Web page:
Subscribe Now »

Special Holiday Deal

Give the Gift of the

Give one person a magazine subscription for $29.95, and get each additional subscription for just $19.95.

100 Best Restaurants 2008: Poste Moderne Brasserie
No. 33: Poste Moderne Brasserie
Reviewed By Todd Kliman, Ann Limpert, Cynthia Hacinli, Dave McIntyre
Comments () | Published January 1, 2008
Happy Hour 100 Best Restaurants (2011) 100 Best Restaurants 2012 100 Best Restaurants (2010)

Poste (Hotel Monaco)
Address: 555 Eighth St., NW, Washington, DC 20004
Phone: 202-783-6060
Neighborhood: Penn Quarter/Chinatown, Downtown
Cuisines: Modern, American
Opening Hours: Open for breakfast Monday through Friday 7 to 10. Open for lunch Monday through Friday 11:30 to 2:30. Open for dinner Monday through Thursday 5 to 10, Friday and Saturday 5 to 10:30, Sunday 5 to 9. Open for brunch Saturday and Sunday 8 to 2.
Nearby Metro Stops: Gallery Place-Chinatown, Archives-Navy Memorial
Price Range: Expensive
Dress: Upscale Casual
Noise Level: Chatty
Reservations: Recommended
Best Dishes Steak tartare on brioche; a slow-cooked hen egg on toasted brioche with hollandaise and black truffles; wild-mushroom consommé; spit-roasted poussin; a crisp-skinned filet of sea bass capped by a red-wine-poached egg; a loving ode to salted caramel, a mul
Price Details: Lunch appetizers, $7 to $15; entrees, $10 to $18. Dinner appetizers, $7 to $14; entrees, $19 to $27. Three-course pre-theater menu, $30.06. Brunch entrees, $10 to $22.

Cuisine: Contemporary American bistro cooking by turns traditional (oysters on the half shell), playful (steak tartare mounded on a bun to resemble a burger), and ambitious (crispy striped bass with a red-wine-poached egg over a fluffy brandade).

Mood: This modish, dramatic space breaks from the hotel pack with slanted wall mirrors—ideal for catching glimpses of the young, well-burnished Penn Quarter crowd—and a bustling open kitchen, where rows of newspaper-lined cones await stuffing with truffled French fries. At prime time, it has the excitement of a nightclub—minus the exclusivity.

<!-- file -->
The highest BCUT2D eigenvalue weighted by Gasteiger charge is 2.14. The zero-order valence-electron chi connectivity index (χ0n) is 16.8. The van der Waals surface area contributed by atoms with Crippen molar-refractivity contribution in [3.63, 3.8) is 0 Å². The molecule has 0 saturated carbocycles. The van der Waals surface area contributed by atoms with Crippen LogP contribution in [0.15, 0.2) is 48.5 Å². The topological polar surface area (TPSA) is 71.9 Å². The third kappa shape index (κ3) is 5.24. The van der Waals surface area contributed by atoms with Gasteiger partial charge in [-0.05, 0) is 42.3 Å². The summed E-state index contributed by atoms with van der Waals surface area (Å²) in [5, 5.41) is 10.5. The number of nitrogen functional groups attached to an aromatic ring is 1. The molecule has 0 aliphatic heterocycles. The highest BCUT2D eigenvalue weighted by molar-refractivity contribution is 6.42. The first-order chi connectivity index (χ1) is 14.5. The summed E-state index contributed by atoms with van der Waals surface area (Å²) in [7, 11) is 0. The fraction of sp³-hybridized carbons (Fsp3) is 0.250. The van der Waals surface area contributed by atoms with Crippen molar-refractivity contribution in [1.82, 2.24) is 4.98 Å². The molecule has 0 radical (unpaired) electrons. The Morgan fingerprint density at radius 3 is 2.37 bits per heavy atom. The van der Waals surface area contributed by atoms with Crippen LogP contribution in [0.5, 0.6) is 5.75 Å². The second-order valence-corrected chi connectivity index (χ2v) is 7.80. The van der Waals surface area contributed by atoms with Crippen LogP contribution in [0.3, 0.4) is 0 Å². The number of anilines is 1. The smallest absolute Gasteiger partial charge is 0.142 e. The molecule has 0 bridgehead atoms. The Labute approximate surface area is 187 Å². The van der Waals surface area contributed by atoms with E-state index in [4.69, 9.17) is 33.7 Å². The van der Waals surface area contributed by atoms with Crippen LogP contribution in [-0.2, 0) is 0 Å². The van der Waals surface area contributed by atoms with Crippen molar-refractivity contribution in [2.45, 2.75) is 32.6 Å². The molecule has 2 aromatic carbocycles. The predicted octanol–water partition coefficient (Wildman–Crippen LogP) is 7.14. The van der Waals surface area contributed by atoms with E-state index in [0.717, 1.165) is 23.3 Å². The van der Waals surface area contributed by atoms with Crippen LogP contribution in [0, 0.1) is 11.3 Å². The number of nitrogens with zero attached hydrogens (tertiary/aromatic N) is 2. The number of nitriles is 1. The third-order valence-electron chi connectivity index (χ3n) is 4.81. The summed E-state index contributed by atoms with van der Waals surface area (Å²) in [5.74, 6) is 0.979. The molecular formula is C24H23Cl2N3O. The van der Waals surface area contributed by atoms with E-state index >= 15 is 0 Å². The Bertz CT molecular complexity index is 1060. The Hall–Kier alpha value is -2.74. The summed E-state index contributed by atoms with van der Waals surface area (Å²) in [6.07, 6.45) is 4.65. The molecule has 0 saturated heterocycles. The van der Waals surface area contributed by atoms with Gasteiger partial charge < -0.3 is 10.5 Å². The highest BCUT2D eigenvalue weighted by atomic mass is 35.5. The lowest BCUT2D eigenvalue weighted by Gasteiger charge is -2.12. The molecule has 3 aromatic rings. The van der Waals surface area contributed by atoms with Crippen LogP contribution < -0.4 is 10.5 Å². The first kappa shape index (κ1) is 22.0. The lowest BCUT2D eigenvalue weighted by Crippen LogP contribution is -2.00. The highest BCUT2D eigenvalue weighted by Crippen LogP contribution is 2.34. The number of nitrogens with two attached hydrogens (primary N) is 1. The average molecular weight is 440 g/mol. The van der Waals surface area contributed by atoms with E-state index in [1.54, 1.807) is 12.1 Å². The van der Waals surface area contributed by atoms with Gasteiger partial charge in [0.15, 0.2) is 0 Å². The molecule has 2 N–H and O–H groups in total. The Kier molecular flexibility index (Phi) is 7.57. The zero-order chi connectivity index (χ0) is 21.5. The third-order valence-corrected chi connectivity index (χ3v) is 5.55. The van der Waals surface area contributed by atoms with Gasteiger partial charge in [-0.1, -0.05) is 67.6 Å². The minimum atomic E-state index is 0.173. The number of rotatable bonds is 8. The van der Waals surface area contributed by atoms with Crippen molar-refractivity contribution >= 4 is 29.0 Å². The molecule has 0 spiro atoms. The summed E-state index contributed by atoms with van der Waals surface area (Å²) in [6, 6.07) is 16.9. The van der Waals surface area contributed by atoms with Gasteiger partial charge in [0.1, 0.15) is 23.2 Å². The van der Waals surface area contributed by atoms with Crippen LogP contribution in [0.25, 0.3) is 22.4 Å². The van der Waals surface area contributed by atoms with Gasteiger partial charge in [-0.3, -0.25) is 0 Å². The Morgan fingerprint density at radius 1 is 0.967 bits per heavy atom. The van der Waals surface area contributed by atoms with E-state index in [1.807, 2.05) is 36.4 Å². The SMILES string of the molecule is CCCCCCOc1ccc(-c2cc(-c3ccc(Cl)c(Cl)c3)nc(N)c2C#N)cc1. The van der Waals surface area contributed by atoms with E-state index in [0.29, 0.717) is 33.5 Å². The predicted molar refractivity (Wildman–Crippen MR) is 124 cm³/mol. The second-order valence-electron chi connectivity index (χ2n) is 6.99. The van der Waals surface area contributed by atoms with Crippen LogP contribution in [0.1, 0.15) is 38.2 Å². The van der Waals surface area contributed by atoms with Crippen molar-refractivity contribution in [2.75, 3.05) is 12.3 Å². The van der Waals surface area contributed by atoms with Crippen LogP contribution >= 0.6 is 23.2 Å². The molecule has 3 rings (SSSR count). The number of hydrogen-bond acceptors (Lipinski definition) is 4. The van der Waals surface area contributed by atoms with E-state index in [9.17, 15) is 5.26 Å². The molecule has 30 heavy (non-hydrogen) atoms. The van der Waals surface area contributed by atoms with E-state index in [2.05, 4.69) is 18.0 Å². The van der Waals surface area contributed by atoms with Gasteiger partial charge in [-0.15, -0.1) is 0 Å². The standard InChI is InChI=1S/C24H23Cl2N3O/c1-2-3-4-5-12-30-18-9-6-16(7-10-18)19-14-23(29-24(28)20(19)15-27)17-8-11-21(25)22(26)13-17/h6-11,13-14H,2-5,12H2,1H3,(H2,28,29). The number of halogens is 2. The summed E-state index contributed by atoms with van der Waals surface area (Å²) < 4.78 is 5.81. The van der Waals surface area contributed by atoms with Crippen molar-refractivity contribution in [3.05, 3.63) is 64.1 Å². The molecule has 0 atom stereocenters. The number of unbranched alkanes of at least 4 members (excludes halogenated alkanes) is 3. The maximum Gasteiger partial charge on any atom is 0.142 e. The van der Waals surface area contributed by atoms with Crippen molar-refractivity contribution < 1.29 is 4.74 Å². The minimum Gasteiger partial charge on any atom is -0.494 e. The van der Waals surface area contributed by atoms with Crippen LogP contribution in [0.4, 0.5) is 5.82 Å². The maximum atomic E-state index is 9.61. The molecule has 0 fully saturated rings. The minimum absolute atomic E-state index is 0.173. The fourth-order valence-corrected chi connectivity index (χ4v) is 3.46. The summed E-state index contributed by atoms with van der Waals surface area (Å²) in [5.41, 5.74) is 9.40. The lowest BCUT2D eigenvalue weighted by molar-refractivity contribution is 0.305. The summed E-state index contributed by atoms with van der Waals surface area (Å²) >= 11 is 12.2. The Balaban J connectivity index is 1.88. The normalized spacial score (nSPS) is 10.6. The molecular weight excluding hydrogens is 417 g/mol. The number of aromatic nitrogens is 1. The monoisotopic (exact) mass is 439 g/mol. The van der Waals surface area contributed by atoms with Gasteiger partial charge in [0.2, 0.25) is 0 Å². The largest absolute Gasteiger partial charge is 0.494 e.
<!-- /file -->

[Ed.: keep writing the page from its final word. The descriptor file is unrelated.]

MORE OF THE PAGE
Best for: Diners looking for good, creative cooking without getting too dressed up or reaching too deep into their wallets, as well as anyone in need of a meal before or after a play, movie, concert, or game.

Best dishes: Steak tartare mounded on a small brioche bun; crispy-skinned bass topped with a red-wine-poached egg; a brined, pan-roasted Amish chicken, one of the best birds in town; olive-oil-poached halibut; delicate, palm-size ravioli stuffed with fresh ricotta and herbs; an ice-cream-cone “sampler”—small scoops of housemade ice cream topping a trio of spiced miniature cones.

Insider tips: Brunch is first-rate, as satisfying for the traditionalist in search of eggs and French toast as for the brunch hater in search of something new, such as duck pastrami on rye and lavender-flecked sugar doughnuts fried to order.

Service: ••½

Subscribe to Washingtonian
Posted at 12:00 AM/ET, 01/01/2008 RSS | Print | Permalink | Washingtonian.com Restaurant Reviews